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dc.contributor.authorMeyers, K.K.
dc.contributor.authorCrane, N.A.
dc.contributor.authorO'Day, R.
dc.contributor.authorZubieta, J.K.
dc.contributor.authorGiordani, B.
dc.contributor.authorPomerleau, C.S.
dc.contributor.authorHorowitz, J.C.
dc.contributor.authorLangenecker, S.A.
dc.date.accessioned2015-09-21T16:15:52Z
dc.date.available2015-09-21T16:15:52Z
dc.date.issued2015-02
dc.identifier.bibliographicCitationMeyers, K. K., Crane, N. A., O'Day, R., Zubieta, J. K., Giordani, B., Pomerleau, C. S., Horowitz, J. C. and Langenecker, S. A. Smoking history, and not depression, is related to deficits in detection of happy and sad faces. Addictive Behaviors. 2015. 41: 210-217. DOI: 10.1016/j.addbeh.2014.10.012.en_US
dc.identifier.issn0306-460
dc.identifier.urihttp://hdl.handle.net/10027/19626
dc.descriptionThis is the author’s version of a work that was accepted for publication in Addictive Behaviors. Changes resulting from the publishing process, such as peer review, editing, corrections, structural formatting, and other quality control mechanisms may not be reflected in this document. Changes may have been made to this work since it was submitted for publication. A definitive version was subsequently published in Addictive Behaviors, V.41: 210-217, (Feb 2015)] DOI:10.1016/j.addbeh.2014.10.012en_US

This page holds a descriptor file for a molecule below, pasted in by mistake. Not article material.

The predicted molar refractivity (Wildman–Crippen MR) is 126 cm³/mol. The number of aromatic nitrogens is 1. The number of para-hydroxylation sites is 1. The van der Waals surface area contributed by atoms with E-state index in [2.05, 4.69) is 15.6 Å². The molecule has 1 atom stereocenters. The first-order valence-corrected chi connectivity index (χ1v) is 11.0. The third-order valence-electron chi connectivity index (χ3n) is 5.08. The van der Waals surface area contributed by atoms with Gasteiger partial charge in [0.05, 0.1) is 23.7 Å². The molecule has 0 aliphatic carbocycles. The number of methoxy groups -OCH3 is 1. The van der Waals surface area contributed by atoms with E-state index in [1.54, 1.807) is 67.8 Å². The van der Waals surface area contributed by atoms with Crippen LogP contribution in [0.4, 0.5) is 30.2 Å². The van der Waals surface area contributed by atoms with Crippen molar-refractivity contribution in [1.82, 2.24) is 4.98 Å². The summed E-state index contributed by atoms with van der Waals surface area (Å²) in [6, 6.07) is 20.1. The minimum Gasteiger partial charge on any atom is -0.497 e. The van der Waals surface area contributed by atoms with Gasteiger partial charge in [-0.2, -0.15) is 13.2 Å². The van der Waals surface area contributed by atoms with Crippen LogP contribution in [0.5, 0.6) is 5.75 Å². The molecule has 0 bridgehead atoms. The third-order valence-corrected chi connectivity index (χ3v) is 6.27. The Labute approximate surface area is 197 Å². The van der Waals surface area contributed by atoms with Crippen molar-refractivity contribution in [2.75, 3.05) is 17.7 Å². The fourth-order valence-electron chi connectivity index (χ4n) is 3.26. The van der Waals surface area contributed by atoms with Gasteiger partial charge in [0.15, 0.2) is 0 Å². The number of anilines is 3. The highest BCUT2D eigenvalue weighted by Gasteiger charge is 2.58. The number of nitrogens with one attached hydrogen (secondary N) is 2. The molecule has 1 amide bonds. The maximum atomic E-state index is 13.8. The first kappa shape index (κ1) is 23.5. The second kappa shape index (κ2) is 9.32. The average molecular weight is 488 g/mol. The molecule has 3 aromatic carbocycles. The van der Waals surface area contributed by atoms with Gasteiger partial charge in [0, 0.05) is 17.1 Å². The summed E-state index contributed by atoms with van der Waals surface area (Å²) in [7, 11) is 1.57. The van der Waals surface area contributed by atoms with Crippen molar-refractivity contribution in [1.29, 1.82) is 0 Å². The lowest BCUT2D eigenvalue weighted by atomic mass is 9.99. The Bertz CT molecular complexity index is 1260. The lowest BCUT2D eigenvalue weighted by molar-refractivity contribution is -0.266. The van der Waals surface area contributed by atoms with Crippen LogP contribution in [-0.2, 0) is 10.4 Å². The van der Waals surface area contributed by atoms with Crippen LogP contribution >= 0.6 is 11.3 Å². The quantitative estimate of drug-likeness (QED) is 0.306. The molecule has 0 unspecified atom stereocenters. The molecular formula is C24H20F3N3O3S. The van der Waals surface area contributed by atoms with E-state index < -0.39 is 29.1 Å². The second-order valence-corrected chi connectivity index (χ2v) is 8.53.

dc.description.abstractPrevious research has demonstrated that chronic cigarette smoking and major depressive disorder (MDD) are each associated with cognitive decrements. Further, these conditions co-occur commonly, though mechanisms in the comorbid condition are poorly understood. There may be distinct, additive, or overlapping factors underlying comorbid cigarette smoking and MDD. The present study investigated the impact of smoking and MDD on executive function and emotion processing. Participants (N=198) were grouped by diagnostic category (MDD and healthy controls, HC) and smoking status (ever-smokers, ES and never-smokers, NS). Participants completed the Facial Emotion Perception Test (FEPT), a measure of emotional processing, and the parametric Go/No-go task (PGNG), a measure of executive function. FEPT performance was analyzed using ANCOVA with accuracy and reaction time as separate dependent variables. Repeated measures MANCOVA was conducted for PGNG with performance measure and task level as dependent variables. Analyses for each task included diagnostic and smoking group as independent variables, and gender was controlled for. Results for FEPT reveal lower overall accuracy was found for ES relative to NS, though MDD did not differ from HC. Post-hoc analyses revealed ES were poorer at identifying happy and sad, but not fearful or angry, faces. For PGNG, poorer performance was observed in MDD relative to HC in response time to Go targets, but there were no differences for ES and NS. Interaction of diagnosis and smoking group was not observed for performance on either task. The results of this study provide preliminary evidence for distinctive cognitive decrements in smokers and individuals with depression.en_US
dc.description.sponsorshipNoneen_US
dc.publisherElsevier Inc.en_US
dc.subjectsmokingen_US
dc.subjectdepressionen_US
dc.subjectexecutive functioning,en_US
dc.subjectattentionen_US
dc.subjectemotion processing,en_US
dc.subjectfacial affect perceptionen_US
dc.subjectex-smokersen_US
dc.titleSmoking history, and not depression, is related to deficits in detection of happy and sad facesen_US
dc.typeArticleen_US


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